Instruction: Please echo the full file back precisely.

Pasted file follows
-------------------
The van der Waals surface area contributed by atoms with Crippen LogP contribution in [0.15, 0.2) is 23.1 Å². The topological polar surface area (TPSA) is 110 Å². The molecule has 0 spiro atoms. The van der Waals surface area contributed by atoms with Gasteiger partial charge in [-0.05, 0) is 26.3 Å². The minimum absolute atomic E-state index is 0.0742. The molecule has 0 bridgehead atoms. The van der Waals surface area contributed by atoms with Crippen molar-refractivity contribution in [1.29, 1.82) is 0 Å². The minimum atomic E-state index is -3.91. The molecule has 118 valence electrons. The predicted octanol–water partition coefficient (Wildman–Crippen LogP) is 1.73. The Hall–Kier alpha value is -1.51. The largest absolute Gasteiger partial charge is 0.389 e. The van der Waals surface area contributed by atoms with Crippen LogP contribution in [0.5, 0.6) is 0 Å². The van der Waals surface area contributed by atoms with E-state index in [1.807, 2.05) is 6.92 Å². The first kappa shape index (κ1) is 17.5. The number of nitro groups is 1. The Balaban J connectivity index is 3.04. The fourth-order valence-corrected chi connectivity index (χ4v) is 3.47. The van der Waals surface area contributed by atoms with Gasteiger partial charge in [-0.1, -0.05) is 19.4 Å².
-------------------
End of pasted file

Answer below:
The van der Waals surface area contributed by atoms with Crippen LogP contribution in [0.15, 0.2) is 23.1 Å². The topological polar surface area (TPSA) is 110 Å². The molecule has 0 spiro atoms. The van der Waals surface area contributed by atoms with Gasteiger partial charge in [-0.05, 0) is 26.3 Å². The minimum absolute atomic E-state index is 0.0742. The molecule has 0 bridgehead atoms. The van der Waals surface area contributed by atoms with Crippen molar-refractivity contribution in [1.29, 1.82) is 0 Å². The minimum atomic E-state index is -3.91. The molecule has 118 valence electrons. The predicted octanol–water partition coefficient (Wildman–Crippen LogP) is 1.73. The Hall–Kier alpha value is -1.51. The largest absolute Gasteiger partial charge is 0.389 e. The van der Waals surface area contributed by atoms with Crippen LogP contribution in [0.5, 0.6) is 0 Å². The van der Waals surface area contributed by atoms with E-state index in [1.807, 2.05) is 6.92 Å². The first kappa shape index (κ1) is 17.5. The number of nitro groups is 1. The Balaban J connectivity index is 3.04. The fourth-order valence-corrected chi connectivity index (χ4v) is 3.47. The van der Waals surface area contributed by atoms with Gasteiger partial charge in [-0.1, -0.05) is 19.4 Å².